Peacework Medical Projects, a nonprofit staffed by volunteers who are medical professionals and administrators, serves the Phoenix area’s marginalized and vulnerable communities by providing respectful and compassionate primary health care to those who would otherwise go without. Primary care often is the first and only line of defense for heart health issues. In these settings, patients get early warnings of health problems and can discuss appropriate lifestyle changes, take medicines or otherwise engage with preventative care.
Peacework Medical provides cultural and clinical competency training and workshops to help medical and mental health professionals care for their transgender and gender nonconforming patients. The organization also provides primary and gender transition care to individuals who are ineligible for medical insurance because they lack certain documentation.
The current transgender community is reaching the age of clinical symptoms of atherosclerosis, type 2 diabetes, hypertension and obesity, according to Josef Wolf Burwell, founder and director of Peacework Medical.
“We do provide preventive care and health education with the intent that these pathologies never become diagnosed,” Burwell said. “Historically, transgender and gender expansive individuals have not enjoyed the privilege of preventive health care, affordable nutrition, the leisure for regular exercise and relatively stress free lives. Taken cumulatively, this is a step by step plan for heart disease.”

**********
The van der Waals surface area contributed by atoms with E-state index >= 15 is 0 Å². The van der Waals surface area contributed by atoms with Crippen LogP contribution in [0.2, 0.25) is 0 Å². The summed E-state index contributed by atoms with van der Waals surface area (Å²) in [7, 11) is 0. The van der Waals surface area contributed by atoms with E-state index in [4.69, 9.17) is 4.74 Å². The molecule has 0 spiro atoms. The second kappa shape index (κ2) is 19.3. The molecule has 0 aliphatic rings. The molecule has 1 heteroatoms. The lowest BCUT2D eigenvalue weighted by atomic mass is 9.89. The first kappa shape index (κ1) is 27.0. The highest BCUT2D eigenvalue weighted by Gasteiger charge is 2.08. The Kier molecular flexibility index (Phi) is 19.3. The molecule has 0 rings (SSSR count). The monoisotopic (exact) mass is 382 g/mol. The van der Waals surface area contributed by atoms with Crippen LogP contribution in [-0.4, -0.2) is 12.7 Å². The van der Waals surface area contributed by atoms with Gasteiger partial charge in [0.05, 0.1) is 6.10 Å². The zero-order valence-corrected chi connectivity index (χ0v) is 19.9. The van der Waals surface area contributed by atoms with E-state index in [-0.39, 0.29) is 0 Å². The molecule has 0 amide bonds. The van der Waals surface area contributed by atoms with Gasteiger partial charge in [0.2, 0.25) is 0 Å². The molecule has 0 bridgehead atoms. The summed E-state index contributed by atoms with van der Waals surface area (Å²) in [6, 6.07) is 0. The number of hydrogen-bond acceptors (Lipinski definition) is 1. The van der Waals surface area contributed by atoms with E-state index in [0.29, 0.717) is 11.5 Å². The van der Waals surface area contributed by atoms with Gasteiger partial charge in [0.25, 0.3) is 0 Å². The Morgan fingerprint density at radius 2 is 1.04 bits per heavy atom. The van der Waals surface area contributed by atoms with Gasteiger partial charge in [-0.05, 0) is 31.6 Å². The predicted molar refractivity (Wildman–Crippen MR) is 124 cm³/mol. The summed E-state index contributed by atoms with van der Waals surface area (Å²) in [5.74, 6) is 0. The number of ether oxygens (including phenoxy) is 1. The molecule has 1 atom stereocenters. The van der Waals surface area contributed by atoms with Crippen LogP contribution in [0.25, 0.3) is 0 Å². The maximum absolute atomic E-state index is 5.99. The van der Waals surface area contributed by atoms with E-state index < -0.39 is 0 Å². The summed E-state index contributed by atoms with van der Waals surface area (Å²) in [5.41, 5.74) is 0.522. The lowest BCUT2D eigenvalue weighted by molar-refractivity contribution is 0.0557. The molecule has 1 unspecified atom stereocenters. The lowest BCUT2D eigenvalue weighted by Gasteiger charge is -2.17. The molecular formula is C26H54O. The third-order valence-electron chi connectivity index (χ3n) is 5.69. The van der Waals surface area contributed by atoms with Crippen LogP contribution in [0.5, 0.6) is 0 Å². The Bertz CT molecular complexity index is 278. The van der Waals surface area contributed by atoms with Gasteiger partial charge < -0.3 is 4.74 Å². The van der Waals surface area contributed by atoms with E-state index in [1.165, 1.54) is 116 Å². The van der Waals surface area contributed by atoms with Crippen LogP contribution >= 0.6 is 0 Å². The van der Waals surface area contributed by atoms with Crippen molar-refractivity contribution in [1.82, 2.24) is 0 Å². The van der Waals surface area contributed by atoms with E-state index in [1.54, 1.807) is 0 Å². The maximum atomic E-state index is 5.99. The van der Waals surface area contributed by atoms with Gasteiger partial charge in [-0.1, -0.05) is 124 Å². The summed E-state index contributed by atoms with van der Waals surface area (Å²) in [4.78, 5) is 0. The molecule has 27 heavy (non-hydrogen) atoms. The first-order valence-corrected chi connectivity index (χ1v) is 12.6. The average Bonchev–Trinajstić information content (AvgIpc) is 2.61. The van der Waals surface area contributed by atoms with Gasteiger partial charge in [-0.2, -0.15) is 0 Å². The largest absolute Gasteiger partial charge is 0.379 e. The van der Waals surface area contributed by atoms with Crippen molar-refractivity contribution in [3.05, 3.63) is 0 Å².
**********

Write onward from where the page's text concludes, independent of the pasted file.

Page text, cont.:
Stress plays a major role in cardiovascular health. The body’s response to stress is supposed to protect us, but if it’s constant, it can be harmful. The hormone cortisol is released in response to stress, but high levels of cortisol from long-term stress can increase blood cholesterol, triglycerides, blood sugar and blood pressure, which are common risk factors for heart disease, according to the University of Rochester Medical Center.
“This is something that we’ve known for a long time and has been well-studied in racial and ethnic minority groups,” Streed said. “We are now doing research to really characterize this in broadly sexual and gender minorities, including specifically transgender individuals.”
"It’s critical we highlight what we know & what we need to know about heart health among #transgender pop. Addressing #transhearthealth will require a focus on ‘traditional’ risk factors for heart attack & stroke, & a commitment to fight transphobia." https://t.co/YIe4KSfbzL